JACKSON, Mississippi — The state Supreme Court has been asked to halt an emergency rate increase that regulators granted to Mississippi Power Co.
In a motion filed Friday, Hattiesburg oilman Thomas Blanton argues the rate increase is an end-run around a Supreme Court ruling that lowered rates and ordered the company to make $350 million in refunds related to its construction of a power plant in Kemper County.
"Rather than follow its present course and grant a temporary rate increase, some of which will obviously be used to complete construction of Kemper IGCC, the commission should hold a prudency hearing and determine, based on the outcome of that hearing, what rate increases, if any, are appropriate," Blanton's attorney, Michael Adelman, wrote in the motion.
The Mississippi Public Service Commission has not responded.
The PSC voted 2-1 on Aug. 13 to allow the utility to raise rates starting with bills as of Aug. 20. A residential customer who uses 1,000 kilowatt hours per month of electricity would see monthly bills rise to $144 from $121, increasing as much as bills fell after a Supreme Court-mandated rate cut last month.
The company argued it was running out of cash, could no longer borrow on its own, and could not count on its parent — Atlanta-based Southern Co. — to bail it out.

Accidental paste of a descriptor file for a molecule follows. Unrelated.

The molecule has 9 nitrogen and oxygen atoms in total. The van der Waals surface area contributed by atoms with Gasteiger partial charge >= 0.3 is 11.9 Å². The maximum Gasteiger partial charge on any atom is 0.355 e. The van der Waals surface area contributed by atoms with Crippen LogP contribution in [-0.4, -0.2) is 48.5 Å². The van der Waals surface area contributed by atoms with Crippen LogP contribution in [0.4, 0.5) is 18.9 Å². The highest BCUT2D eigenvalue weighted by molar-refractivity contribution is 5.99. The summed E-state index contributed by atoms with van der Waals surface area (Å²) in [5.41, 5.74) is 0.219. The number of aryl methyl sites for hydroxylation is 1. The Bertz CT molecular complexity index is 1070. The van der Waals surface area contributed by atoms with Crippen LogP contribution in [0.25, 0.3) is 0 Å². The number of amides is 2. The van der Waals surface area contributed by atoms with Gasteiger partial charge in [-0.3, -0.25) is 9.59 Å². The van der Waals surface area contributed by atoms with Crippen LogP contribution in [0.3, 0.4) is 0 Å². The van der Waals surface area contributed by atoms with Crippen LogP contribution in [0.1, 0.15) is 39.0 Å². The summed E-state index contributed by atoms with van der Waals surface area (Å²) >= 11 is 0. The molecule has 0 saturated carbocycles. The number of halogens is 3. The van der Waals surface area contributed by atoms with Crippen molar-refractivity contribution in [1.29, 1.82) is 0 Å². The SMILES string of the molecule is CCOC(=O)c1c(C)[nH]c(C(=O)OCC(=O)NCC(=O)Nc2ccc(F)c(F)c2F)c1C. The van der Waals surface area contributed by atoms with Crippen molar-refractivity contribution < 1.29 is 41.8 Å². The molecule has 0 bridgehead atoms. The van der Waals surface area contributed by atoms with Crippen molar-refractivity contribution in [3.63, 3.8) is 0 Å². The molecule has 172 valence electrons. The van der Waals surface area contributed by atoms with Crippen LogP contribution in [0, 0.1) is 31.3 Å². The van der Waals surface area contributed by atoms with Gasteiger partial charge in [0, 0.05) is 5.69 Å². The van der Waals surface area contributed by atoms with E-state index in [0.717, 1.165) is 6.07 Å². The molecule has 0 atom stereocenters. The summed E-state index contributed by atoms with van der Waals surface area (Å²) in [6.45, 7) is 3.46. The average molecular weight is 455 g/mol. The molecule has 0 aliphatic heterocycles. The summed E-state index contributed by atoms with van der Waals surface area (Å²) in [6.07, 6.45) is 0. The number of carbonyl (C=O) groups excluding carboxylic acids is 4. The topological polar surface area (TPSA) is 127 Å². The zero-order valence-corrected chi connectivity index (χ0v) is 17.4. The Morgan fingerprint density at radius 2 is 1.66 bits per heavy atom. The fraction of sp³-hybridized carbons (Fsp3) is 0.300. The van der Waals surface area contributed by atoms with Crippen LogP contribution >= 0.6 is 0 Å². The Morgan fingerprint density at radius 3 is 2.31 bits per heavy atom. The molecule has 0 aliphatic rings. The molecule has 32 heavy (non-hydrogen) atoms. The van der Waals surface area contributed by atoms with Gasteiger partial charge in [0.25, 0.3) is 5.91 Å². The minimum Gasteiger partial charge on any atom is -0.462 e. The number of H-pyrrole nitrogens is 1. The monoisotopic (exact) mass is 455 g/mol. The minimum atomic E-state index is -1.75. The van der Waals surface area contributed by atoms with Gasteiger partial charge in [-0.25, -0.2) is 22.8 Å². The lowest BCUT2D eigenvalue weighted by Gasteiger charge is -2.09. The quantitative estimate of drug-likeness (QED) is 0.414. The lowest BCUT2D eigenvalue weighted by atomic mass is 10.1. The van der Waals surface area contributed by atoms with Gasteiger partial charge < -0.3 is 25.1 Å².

Central District Commissioner Lynn Posey, a Union Church Republican, and Southern District Commissioner Steve Renfroe, a Moss Point independent, voted for the increase. It will cost Mississippi Power's 186,000 customers $159 million a year.
Northern District Commissioner Brandon Presley, a Nettleton Democrat, opposed the increase, consistent with his longtime opposition to the Kemper plant. However, Presley said he recognized the company is in financial difficulty.
The commission scheduled a Nov. 10 hearing to examine whether Mississippi Power spent more than $1 billion wisely on natural gas turbines and other the parts of its $6.2 billion Kemper County power plant already generating electricity.
The commission could make the increase permanent in December, or order the company to refund all or part of the money. Mississippi Power is posting a $50 million guarantee against possible refunds.
The rate increase won't affect $350 million in refunds ordered by the Supreme Court after an earlier 18 percent rate increase was overturned. Customers will get bill credits unless they ask for a check.